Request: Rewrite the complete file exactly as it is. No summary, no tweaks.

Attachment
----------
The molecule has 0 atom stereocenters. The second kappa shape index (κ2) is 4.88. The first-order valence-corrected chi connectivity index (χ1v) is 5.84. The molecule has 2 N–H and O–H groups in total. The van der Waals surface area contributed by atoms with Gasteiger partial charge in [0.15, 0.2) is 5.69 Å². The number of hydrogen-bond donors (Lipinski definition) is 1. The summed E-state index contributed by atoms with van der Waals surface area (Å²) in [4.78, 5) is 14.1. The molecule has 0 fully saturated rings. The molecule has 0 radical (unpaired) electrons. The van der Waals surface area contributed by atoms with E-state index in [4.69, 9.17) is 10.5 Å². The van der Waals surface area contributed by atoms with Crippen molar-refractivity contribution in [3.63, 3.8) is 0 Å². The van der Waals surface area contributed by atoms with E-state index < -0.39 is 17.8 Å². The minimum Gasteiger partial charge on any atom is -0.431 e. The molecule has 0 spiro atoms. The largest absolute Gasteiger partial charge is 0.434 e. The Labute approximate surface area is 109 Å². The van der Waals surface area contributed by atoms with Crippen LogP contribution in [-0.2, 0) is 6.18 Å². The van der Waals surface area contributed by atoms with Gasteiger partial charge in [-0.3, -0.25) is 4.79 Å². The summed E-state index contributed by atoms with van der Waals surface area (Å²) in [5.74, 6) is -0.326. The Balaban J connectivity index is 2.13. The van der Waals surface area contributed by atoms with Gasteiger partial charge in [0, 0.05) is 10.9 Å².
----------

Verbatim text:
The molecule has 0 atom stereocenters. The second kappa shape index (κ2) is 4.88. The first-order valence-corrected chi connectivity index (χ1v) is 5.84. The molecule has 2 N–H and O–H groups in total. The van der Waals surface area contributed by atoms with Gasteiger partial charge in [0.15, 0.2) is 5.69 Å². The number of hydrogen-bond donors (Lipinski definition) is 1. The summed E-state index contributed by atoms with van der Waals surface area (Å²) in [4.78, 5) is 14.1. The molecule has 0 fully saturated rings. The molecule has 0 radical (unpaired) electrons. The van der Waals surface area contributed by atoms with E-state index in [4.69, 9.17) is 10.5 Å². The van der Waals surface area contributed by atoms with Crippen molar-refractivity contribution in [3.63, 3.8) is 0 Å². The van der Waals surface area contributed by atoms with E-state index < -0.39 is 17.8 Å². The minimum Gasteiger partial charge on any atom is -0.431 e. The molecule has 0 spiro atoms. The largest absolute Gasteiger partial charge is 0.434 e. The Labute approximate surface area is 109 Å². The van der Waals surface area contributed by atoms with Crippen LogP contribution in [-0.2, 0) is 6.18 Å². The van der Waals surface area contributed by atoms with Gasteiger partial charge in [-0.3, -0.25) is 4.79 Å². The summed E-state index contributed by atoms with van der Waals surface area (Å²) in [5.74, 6) is -0.326. The Balaban J connectivity index is 2.13. The van der Waals surface area contributed by atoms with Gasteiger partial charge in [0, 0.05) is 10.9 Å².